Why knowing your “Subject” is so important

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We all remember that teacher don’t we.

The one that we dreaded going to lessons because of, the one that made it impossible to stay awake in class.

This article  highlights the importance of being enthusiastic, energetic and, most importantly, informed about your “specialist” subject to ensure that your learners are engaged and eager to learn!

As a teacher it is important to “know your subject”, as quoted in the book- it makes it easier to teach, to translate and to encourage understanding.

The effects of not having good subject knowledge

Subject knowledge is identified as an important indicator of the quality of teaching. If you have a high level of specialised subject knowledge you will have:

  • a vast range of factual knowledge about your subject;
  • a deep understanding of the theoretical aspects of your subject;
  • a conceptual framework for organizing your knowledge;
  • knowledge of the ‘big ideas’ in your subject;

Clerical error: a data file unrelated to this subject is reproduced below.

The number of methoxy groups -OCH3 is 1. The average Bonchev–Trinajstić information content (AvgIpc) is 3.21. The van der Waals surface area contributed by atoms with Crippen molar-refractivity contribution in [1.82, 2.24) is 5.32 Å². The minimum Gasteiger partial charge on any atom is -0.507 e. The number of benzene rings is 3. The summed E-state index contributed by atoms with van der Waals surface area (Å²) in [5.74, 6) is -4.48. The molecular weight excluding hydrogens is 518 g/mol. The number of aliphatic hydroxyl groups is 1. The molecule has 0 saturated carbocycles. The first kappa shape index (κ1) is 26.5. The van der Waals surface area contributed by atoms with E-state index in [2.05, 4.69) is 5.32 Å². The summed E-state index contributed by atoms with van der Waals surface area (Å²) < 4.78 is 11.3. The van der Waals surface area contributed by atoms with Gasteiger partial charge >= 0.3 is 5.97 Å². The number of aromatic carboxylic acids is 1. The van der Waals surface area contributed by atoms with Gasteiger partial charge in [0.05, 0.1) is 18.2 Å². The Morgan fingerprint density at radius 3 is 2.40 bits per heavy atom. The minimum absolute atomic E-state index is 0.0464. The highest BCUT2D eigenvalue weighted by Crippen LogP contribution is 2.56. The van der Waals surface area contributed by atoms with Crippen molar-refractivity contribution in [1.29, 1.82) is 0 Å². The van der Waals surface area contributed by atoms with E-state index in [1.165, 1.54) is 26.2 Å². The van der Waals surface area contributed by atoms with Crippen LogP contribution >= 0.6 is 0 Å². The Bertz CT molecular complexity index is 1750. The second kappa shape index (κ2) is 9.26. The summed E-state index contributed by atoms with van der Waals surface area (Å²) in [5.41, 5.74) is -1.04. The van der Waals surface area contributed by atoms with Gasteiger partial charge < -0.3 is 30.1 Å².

• a range of ‘stories’ about your specialist subject which aids the giving of explanations.

 

However, it is a different story if your subject knowledge is not strong.

  • Such issues include difficulties in structuring lessons, lack of confidence and depth when responding to pupils, lack of creativity and lack of challenge that extends the pupils’ thinking and use of what they have learned in a lesson.
  • The overall impact is a narrowing of the range of activities, analogies, models and illustrations that help develop pupil understanding.
  • Consequently lessons can become more rigid, constrained and less creative.

 

Source: https://thecriticalblog.wordpress.com/2016/02/18/why-knowing-your-subject-is-so-important/

(This article/text/quote/image is shared in good spirit to strengthen the education system.)

 

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